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Remember This? House on Moffley Hill

Monday, August 04, 2014   by: SooToday.com Staff

It may be hard to imagine now, but back when Francis H. Clergue chose Moffley Hill as the spot for his new home, the area was outside city limits.

The ‘magnificent’ Montfermier was surrounded by 20 acres of lawn, and drew 10,000 spectators when it burned in 1934.

Read what the Sault Ste. Marie Museum has to say about this historic, if short-lived, structure:

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Clergue's Mansion

OUTSIDE CITY LIMITS IN 1902

It was in that year that Mr. Clergue chose Moffley Hill, then outside the limits of both the Sault and Steelton, to build his permanent home. 

Excavation started for the Clergue estate in 1902 in the spring. 

By September the red sandstone masonry, which was taken from the canal area, for the first storey was 

completed and the studding was erected for the second floor originally planned to be of a fancy wood design. 

Twenty acres of the beautiful surrounding land was cleared for lawns.

Mr. Clergue moved into his magnificent Georgian type home at Christmas 1902. 

He was joined there by his mother and father, his sisters Gertrude and Helen and his brothers Ernest and Bernard.

The beautiful home was named Montfermier, “mont” meaning “hill” and “fermier” meaning “tenant”….thus “hill tenant”. The name came from the family’s ancestral home in France.

THE SAULT LAYOUT

The only access to the property and the house was a pretty winding drive up the hill. 

Carriages turned in the circular driveway and drew up under a large red stone portico which sheltered the main entrance, a gigantic door of two inch oak structure. 

Through the main entrance, a hallway about 20 feet wide bisected the main building and extended to the front of the house. 

Another door led from the opposite end of the hall to a spacious porch overlooking the town and the river and to the terraced lawns and gardens.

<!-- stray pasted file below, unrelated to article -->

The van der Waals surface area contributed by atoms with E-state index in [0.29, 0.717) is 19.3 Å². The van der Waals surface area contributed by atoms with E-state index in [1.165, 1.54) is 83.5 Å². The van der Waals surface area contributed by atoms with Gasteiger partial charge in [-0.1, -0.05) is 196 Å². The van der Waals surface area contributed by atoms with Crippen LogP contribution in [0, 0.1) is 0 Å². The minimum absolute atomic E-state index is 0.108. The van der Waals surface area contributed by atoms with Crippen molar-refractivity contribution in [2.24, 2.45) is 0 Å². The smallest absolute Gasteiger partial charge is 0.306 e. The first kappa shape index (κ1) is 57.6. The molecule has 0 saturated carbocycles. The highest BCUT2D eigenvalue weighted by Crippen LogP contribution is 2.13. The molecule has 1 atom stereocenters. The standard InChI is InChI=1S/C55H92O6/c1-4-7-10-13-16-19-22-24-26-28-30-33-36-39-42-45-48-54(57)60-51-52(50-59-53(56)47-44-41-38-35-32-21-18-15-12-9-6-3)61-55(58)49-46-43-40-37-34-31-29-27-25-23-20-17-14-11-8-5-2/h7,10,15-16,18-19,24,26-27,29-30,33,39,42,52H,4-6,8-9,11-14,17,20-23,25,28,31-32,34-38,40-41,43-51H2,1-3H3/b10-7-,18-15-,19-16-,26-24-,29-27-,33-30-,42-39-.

At the back of the house, on the right of the main entrance was a magnificent circular staircase completely built of rich red mahogany. 

Back of the grand staircase and open stairwell was a fine library with built-in bookcases on three walls.

HUGE DINING ROOM

At the back of the house, on the left of the main entrance was a beautiful drawing room. 

The dining room was situated at the front of the house, in front of the drawing room. 

Sixty guests could be seated at one time in the dining room which overlooked the brow of the hill. 

In front of the library at the front of the house was the “Blue Room” or the morning room. 

This room was outfitted in blue and had a beautiful hardwood floor “squared” floor polished in cherry.

When  Clergue entertained, the doors of the dining room and the morning room could be pushed back almost to the walls, making one gigantic room across the front of the house. 

The rooms were superbly decorated in fine old furniture and had broadloom rugs to the walls, specially imported from Scotland for the house. 

One of the lovely pieces of furniture was Mr. Clergue’s white grand piano which covered an area of about 12 square feet.

The master bedroom was over the morning room and library, extending along the entire west side of the house. 

Four bedrooms faced the hill and two more were situated over the drawing room and front hall, facing the back gardens. 

All the rooms downstairs and six of the seven bedrooms had fireplaces. 

In the basement were wine cellars, a valet’s room, a billiard room, a laundry room and the elevator shaft.

Off at a slight angle away from the hill to the east was the servant’s wing which included the kitchen, butler’s pantry, pantry, servants’ dining room and the office, on the first floor. 

The bedrooms were on the second floor of the wing, entirely separate from the house. 

Carriages and horse were kept in stables at the back of the property.

DESTRUCTION

On Saturday night, October 20, 1934, a great fire broke out. 

Montfermier was completely destroyed. 

The fire began at approximately  7:28 p.m. that night. 

The historic landmark was demolished by 10:15 o’clock. 

A crowd of some 10,000 people gathered to watch the fire which could be seen 15 miles away. 

Myriad sparks and flames rose 50 feet in the air.

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A look into the past with the Sault Ste. Marie Musuem:

Remember this? How we used to roll

Remember this? Epaulettes from the past

Remember this? A local ferry tale

Remember this? Sawbones kit

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